9 May 2019
A new survey revealing one in five police officers has Post-Traumatic Stress Disorder (PTSD) should serve as a wake-up call for the Home Office and police leaders, according to Derbyshire Police Federation secretary Kirsty Bunn.
Kirsty was commenting after today’s publication of Policing: The Job and The Life, a survey of 17,000 police officers from 47 forces in the United Kingdom, carried out by Cambridge University from October to December last year with funding from Police Care UK. The results show:
“The Federation has been raising concerns about officers mental health for some time now. The Government’s cuts to policing funding have led to a significant drop in officer numbers at a time when demand has soared. Officers are under pressure as they seek to maintain a quality service for the communities they serve. Day in, day out they are helping people in traumatic incidents, running towards danger as others are running away,” says Kirsty.
“But, despite their unique role in society, police officers are human too and dealing with these situations, particularly when they are already under pressure, can take its toll. This survey shows how officers’ mental health is being affected and should make the Government realise that it needs to invest in policing and police officers.”
The survey’s findings echo the Police Federation’s latest Demand, Capacity and Welfare Survey which also found evidence of widespread, repeated exposure to trauma within the police workforce. Two thirds of Federation members across England and Wales have experienced at least one traumatic incident in the previous year, and a similar number have been physically attacked on duty in the previous 12 months.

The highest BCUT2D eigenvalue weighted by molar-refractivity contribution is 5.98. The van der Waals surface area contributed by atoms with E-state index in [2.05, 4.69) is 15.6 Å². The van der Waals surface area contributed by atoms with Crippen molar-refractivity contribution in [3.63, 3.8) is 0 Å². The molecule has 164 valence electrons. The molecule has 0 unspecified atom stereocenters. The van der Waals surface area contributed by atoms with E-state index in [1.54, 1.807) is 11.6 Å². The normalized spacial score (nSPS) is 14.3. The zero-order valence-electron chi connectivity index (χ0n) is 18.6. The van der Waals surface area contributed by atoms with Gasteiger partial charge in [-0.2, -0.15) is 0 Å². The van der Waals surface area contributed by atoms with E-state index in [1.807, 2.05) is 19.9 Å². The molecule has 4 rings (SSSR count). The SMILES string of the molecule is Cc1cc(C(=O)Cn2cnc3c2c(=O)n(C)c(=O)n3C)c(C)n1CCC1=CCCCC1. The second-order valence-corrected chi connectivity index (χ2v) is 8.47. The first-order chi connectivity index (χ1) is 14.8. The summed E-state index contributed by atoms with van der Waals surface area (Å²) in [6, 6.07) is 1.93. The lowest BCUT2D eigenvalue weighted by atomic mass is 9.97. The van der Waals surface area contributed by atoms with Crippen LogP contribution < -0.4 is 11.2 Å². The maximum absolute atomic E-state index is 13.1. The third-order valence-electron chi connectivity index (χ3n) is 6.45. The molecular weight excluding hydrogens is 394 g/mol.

Police officer numbers have been cut by 22,000 nationally since 2010, increasing the stress and pressure on those who remain. Unsurprisingly, 43.9 per cent of officers view their job as very or extremely stressful.
The Federation’s national vice-chair, Ché Donald, said: “We have said it repeatedly and now respected academics are saying it – police officers are at breaking point and something must be done right now. If officers are breaking, then how can we expect them to adequately serve and protect the public? We need significant, centrally-funded investment and we need it now. These figures must serve as a wake-up call to the Government to act before it is too late. The Government is letting down its servants of the crown.”
The Cambridge University survey found that police officers and staff score significantly lower on World Health Organisation (WHO) wellbeing indices than other sectors. The average sickness absence is 20 days over a year, with ‘health problems caused or made worse by work’ cited as most frequent reason for calling in sick.